Building a Sukkah and the Call to Transcendence
David Starr says that Gordis asked the right question, but the answer may be harder than he thinks.
Eight Families and the 18 Percent
Whether it’s 18 percent or eight families, Gordon Tucker maintains “patience and tenaciousness change the world,” a fact that is lost when we focus on numbers.
Living in the USA
Moving to Israel has clouded Gordis’ ability to understand the American Jewish scene, argues Jeremy Kalmanofsky.
Judaism’s Feminist Future
For Judith Hauptman, the Conservative push for women’s rights holds the key to its future--and the future of Judaism as a whole.
Conservative Judaism Is Too Important to Fail
Susan Grossman acknowledges the movement’s failings, but sees more reason for hope than despair.
Nothing New Under the Sun
Elliot N. Dorff argues that numbers don’t dictate the strength of a movement, the power of its ideas do.
The Problem Is Not Ideological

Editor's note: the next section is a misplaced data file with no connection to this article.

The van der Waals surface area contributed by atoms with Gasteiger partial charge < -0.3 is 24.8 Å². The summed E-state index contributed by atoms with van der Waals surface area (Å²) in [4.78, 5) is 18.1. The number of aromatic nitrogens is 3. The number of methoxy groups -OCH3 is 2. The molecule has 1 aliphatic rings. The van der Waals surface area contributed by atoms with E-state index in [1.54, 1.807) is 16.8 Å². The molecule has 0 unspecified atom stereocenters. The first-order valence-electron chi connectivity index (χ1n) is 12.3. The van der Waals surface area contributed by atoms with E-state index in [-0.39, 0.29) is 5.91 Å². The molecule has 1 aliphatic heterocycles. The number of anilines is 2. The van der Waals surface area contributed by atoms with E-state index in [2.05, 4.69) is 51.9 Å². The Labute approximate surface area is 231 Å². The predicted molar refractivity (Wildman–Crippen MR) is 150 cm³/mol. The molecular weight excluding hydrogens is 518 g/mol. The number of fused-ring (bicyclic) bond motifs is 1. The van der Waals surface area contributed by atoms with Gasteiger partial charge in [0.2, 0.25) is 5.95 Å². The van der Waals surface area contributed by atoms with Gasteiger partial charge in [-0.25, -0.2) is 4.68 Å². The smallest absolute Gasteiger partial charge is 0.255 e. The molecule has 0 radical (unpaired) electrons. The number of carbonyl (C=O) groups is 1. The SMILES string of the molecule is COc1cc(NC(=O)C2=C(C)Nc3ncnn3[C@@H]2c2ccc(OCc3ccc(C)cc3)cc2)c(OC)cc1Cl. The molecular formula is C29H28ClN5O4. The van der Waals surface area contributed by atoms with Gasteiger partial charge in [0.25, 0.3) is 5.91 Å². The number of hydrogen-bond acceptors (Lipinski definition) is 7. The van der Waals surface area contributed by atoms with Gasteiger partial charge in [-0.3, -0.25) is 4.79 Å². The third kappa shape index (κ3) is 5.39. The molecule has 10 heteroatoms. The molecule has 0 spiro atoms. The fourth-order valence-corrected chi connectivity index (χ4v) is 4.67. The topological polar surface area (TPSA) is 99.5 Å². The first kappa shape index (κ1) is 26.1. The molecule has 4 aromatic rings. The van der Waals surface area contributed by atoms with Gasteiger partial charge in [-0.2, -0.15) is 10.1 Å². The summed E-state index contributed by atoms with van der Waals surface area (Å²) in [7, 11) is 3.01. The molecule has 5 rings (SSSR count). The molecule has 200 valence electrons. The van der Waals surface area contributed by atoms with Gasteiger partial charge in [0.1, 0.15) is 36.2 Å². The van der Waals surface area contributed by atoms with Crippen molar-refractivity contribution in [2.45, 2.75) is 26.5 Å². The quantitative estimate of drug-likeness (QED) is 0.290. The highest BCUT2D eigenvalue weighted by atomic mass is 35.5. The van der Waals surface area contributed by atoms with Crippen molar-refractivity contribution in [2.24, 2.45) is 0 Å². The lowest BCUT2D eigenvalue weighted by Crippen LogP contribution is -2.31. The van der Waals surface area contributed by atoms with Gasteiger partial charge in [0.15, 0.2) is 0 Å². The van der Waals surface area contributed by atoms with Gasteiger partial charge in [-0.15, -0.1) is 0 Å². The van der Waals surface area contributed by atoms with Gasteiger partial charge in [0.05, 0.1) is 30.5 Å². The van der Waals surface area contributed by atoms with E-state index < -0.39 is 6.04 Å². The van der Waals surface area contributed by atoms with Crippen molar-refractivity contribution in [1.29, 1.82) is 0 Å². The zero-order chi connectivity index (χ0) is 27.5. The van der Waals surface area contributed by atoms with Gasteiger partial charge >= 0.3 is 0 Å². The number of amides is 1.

Noah Benjamin Bickart of The Jewish Theological Seminary teaches Jews who are passionate about “an egalitarian, halakhic, yet non-fundamentalist Judaism,“ even though they may not call themselves Conservative Jews.
A Movement Strikes Back
Seven leaders and a historian respond to Daniel Gordis’ “Requiem for a Movement.”
Hebrew School Days
When I was nineteen, I saw an ad at the UCLA Career Center for a job teaching “Jewish history through drama,” at the Sunday school of a large nearby temple. It was only a couple of hours a week, but it paid maybe four times as much as my job at the Student Store. Needless to say, I hadn’t taught…
“Why Bother?” A Rejoinder
Is Renewal a path toward the future or a road away from Judaism?